An estimated $163bn of assets are underinsured in the world today, leaving an exposure gap that poses a significant threat to livelihoods and global prosperity, according to new research from Lloyd’s and the Centre for Economics and Business Research (CEBR).
In this consultation paper (CP), the Prudential Regulation Authority (PRA) seeks views on a draft supervisory statement (SS) on banks’ and insurers’ approaches to managing the financial risks from climate change (see Appendix).
Every year natural and man-made catastrophes cause a distressing loss of lives and considerable economic costs around the world. Both industrialised and developing countries are affected, and surprisingly, both are also materially underinsured. This is the 3rd edition of the Closing the Protection Gap – Smart Solutions for the Public Sector, which outlines various insurance based tools and approaches proven to help governments, regions and cities, and the constituents they represent, to become more resilient.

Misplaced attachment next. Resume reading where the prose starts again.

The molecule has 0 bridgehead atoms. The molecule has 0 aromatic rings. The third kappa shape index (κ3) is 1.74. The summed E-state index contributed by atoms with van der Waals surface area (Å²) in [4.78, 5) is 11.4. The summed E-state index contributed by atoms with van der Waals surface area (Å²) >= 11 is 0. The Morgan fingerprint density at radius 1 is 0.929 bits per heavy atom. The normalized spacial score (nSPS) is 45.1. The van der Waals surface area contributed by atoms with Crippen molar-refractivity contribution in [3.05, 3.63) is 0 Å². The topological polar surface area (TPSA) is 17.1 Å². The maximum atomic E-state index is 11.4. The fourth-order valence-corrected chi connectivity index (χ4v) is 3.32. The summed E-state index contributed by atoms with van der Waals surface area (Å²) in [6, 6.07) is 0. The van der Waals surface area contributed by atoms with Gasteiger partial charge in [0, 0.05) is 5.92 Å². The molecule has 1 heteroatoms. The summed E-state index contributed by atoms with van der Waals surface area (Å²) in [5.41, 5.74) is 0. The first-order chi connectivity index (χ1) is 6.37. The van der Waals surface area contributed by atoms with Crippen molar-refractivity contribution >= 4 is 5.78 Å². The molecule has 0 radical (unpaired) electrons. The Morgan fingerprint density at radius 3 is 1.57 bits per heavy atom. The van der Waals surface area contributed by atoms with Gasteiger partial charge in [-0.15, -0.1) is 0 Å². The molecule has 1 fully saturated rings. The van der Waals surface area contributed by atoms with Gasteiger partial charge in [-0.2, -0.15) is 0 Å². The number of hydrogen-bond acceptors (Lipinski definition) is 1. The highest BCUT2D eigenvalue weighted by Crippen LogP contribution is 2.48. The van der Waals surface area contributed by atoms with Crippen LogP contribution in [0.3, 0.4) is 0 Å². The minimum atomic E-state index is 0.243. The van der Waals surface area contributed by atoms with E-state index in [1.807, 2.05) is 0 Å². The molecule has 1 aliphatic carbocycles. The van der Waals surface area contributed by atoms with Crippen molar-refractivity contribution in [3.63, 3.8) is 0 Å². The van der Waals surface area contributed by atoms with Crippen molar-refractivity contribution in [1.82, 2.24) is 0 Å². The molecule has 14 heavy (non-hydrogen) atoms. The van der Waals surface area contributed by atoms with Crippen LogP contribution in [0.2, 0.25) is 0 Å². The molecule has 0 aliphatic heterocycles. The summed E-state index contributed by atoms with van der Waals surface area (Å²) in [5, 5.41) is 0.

At USD 144 billion, the insured losses from natural and man-made disasters worldwide in 2017 were the highest ever recorded in a single year. The main driver of the high insured losses was an active hurricane season in the North Atlantic. In particular, three major hurricanes -- Harvey, Irma and Maria left a trail of destruction across the Caribbean Islands, Puerto Rico, Texas and parts of western Florida. In other major disasters, wildfires ravaged parts of California in particular, as well as regions outside of the US.